25/01/2016
All aboard the Jeremy train.

Words by

Fashion Journal

Starting today, ACMI will be screening the documentary Jeremy Scott: The People’s Designer. The film follows the journey of FJ fav, Jeremy Scott, the first American designer at the helm of a major Italian brand.

But that’s not the only thing that has got us reeling with excitement.

In the lead up to the Australian launch of the film, we were lucky enough to get to speak to Jeremy himself. Or at least, email over some questions.

In what is perhaps our favourite interview ever, Jeremy responded to our questions hilariously: in true Jeremy form.

Tell us about the filming of your documentary.
Honestly for me it was easy. I just did what I normally do and they were filming the journey.

If a biopic was made about your life, who would you like to play you?
Zac Efron. I mean we already look so similar it’s a no brainer! 

What is a typical day like for you?
Emails, emails, emails.

Tell us about your accessories for mothers, such as your pram designs. Can we expect you to branch out further into lifestyle items?
I love bringing fashion into industrial design, as I redesigned the smart car a couple of years back. And even working on tennis shoes with Adidas often falls in that realm. It’s something I enjoy doing.

How do you differentiate which of your ideas are for Moschino as opposed to your personal lines?
It’s like my brain has different tracks, like a train does. And the Moschino train uses Moschino tracks and the Jeremy/Adidas train uses the Adidas Tracks etc. Even if they all stop at the Jeremy station.

How do you deal with criticism?
Depends on whose it is. I don’t really worry much about the opinions of people who I don’t relate to or respect. If my fanbase was unable to relate to me, that’s maybe something that would concern me. But today with the internet, everybody has an opinion about everything. And often they are uneducated and crass so it’s not really valid.

Do you ever feel like your creativity has been restrained by working for a larger company? 
Absolutely not! Quite the contrary. I feel like I have been able to bring my ideas to a bigger, more creative level by working with big companies. From Adidas to Moschino, it’s been nothing but a wonderful experience for me.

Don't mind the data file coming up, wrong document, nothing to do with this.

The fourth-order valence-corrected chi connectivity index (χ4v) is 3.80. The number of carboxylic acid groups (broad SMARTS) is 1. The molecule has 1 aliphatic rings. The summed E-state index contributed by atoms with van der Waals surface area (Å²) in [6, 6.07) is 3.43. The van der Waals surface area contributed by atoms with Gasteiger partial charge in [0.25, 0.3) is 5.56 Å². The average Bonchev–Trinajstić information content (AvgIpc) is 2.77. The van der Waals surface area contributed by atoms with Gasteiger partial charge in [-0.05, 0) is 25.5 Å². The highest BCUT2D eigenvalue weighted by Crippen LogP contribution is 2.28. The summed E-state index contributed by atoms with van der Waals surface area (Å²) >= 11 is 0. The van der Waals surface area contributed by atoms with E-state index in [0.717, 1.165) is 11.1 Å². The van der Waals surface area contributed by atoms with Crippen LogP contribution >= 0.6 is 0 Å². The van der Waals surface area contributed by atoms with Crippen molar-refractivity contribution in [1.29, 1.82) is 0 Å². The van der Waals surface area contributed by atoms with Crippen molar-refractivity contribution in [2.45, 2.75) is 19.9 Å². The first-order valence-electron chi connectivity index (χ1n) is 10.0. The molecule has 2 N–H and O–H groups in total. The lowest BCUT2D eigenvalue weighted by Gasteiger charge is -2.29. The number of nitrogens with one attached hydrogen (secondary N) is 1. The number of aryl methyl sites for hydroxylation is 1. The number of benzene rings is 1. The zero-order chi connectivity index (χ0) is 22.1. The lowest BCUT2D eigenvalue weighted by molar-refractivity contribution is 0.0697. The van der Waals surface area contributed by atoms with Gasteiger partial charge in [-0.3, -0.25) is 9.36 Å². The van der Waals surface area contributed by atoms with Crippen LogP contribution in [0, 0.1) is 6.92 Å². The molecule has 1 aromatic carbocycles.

Do you approach your personal style differently to your designs for others?
Well I have always been creative with the way I dress personally and had a very organic way of coming up with what I wear. I just follow what I’m interested in and what’s exciting for me.

What's your favourite social media platform?
Oh, maybe Instagram now, as that seems to be what I use most nowadays. But I’m sure there is a new one around the corner that will capture everyone’s imagination soon enough. 

You said that from a young age you’ve always been certain you would end up in fashion. Have you achieved what you set out to do? 
I would say that I have achieved way more that I ever dreamt of when I was a kid, but as fas as my adult-self would answer, there is still so much I want to do.

What's your proudest moment?
Putting my hand prints and signature into cement at the [Grauman's] Chinese Theatre in Hollywood, for the premier of my documentary.

Do you have any regrets?
One should never live with regrets. 

You’re no stranger to causing a stir. What’s been the biggest controversy of your career?
Maybe the question should be, what hasn’t been the biggest controversy of my career?!

You’ve dressed and collaborated with a bunch of celebrities. Who is your favourite to dress and why?
Madonna will always be special to me, as I grew up with her. So I will always have a different relationship with her, for that reason alone.

Do you have an ultimate career goal?
To leave behind a legacy of designs that generations to come will be excited and inspired by.

What is your biggest critique of the fashion industry?
I think the industry itself should be more supportive of itself. If fashion does good, it’s good for everyone.

Where do you see the industry in 10 years? Where will you fit into it?
The industry is so different than when I started, nearly 19 years ago. And today our world is even so different that it’s impossible to imagine where it will be in 10 years, as things have changed rapidly over the past decade and a half with the internet. But like fashion, I will always change and find where I fit in.

What’s the best advice you’ve ever received?
"Never use your own money" - Tom Ford.

What’s your number one tip for aspiring fashion designers?
See above! 

You can catch Jeremy Scott: The People's Designer at ACMI on March 3, 5, 7 and 12.

acmi.net.au/film

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